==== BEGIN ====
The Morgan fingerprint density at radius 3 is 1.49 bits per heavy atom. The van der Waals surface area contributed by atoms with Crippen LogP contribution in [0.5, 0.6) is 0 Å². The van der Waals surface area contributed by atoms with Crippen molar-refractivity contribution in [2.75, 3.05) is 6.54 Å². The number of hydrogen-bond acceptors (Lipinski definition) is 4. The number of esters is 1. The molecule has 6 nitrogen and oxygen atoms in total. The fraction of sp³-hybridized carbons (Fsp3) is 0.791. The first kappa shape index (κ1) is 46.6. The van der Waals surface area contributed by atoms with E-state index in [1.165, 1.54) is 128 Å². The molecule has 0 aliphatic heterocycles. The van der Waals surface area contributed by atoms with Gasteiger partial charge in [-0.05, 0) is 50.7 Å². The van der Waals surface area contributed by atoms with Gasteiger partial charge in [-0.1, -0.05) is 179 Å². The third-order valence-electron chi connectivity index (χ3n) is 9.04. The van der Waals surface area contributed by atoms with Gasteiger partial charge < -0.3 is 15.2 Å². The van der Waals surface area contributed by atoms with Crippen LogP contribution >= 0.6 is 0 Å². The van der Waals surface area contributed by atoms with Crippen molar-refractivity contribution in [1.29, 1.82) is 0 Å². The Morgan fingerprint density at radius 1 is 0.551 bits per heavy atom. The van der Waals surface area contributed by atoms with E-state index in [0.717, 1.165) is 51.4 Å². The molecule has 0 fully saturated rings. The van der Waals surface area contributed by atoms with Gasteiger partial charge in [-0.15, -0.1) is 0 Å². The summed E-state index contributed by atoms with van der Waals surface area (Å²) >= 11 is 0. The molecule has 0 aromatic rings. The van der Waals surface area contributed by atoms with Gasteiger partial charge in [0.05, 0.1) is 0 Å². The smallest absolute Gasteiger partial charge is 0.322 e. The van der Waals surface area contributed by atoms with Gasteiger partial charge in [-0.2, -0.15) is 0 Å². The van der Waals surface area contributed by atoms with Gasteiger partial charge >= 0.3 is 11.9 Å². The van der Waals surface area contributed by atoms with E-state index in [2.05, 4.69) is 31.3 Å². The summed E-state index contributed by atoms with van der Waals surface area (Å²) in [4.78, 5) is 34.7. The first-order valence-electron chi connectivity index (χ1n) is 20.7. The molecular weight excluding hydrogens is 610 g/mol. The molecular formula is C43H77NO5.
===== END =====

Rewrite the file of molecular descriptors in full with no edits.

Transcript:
The Morgan fingerprint density at radius 3 is 1.49 bits per heavy atom. The van der Waals surface area contributed by atoms with Crippen LogP contribution in [0.5, 0.6) is 0 Å². The van der Waals surface area contributed by atoms with Crippen molar-refractivity contribution in [2.75, 3.05) is 6.54 Å². The number of hydrogen-bond acceptors (Lipinski definition) is 4. The number of esters is 1. The molecule has 6 nitrogen and oxygen atoms in total. The fraction of sp³-hybridized carbons (Fsp3) is 0.791. The first kappa shape index (κ1) is 46.6. The van der Waals surface area contributed by atoms with E-state index in [1.165, 1.54) is 128 Å². The molecule has 0 aliphatic heterocycles. The van der Waals surface area contributed by atoms with Gasteiger partial charge in [-0.05, 0) is 50.7 Å². The van der Waals surface area contributed by atoms with Gasteiger partial charge in [-0.1, -0.05) is 179 Å². The third-order valence-electron chi connectivity index (χ3n) is 9.04. The van der Waals surface area contributed by atoms with Gasteiger partial charge < -0.3 is 15.2 Å². The van der Waals surface area contributed by atoms with Crippen LogP contribution >= 0.6 is 0 Å². The van der Waals surface area contributed by atoms with Crippen molar-refractivity contribution in [1.29, 1.82) is 0 Å². The Morgan fingerprint density at radius 1 is 0.551 bits per heavy atom. The van der Waals surface area contributed by atoms with E-state index in [0.717, 1.165) is 51.4 Å². The molecule has 0 fully saturated rings. The van der Waals surface area contributed by atoms with Gasteiger partial charge in [-0.15, -0.1) is 0 Å². The summed E-state index contributed by atoms with van der Waals surface area (Å²) >= 11 is 0. The molecule has 0 aromatic rings. The van der Waals surface area contributed by atoms with Gasteiger partial charge in [0.05, 0.1) is 0 Å². The smallest absolute Gasteiger partial charge is 0.322 e. The van der Waals surface area contributed by atoms with Gasteiger partial charge in [-0.2, -0.15) is 0 Å². The van der Waals surface area contributed by atoms with Gasteiger partial charge >= 0.3 is 11.9 Å². The van der Waals surface area contributed by atoms with E-state index in [2.05, 4.69) is 31.3 Å². The summed E-state index contributed by atoms with van der Waals surface area (Å²) in [4.78, 5) is 34.7. The first-order valence-electron chi connectivity index (χ1n) is 20.7. The molecular weight excluding hydrogens is 610 g/mol. The molecular formula is C43H77NO5.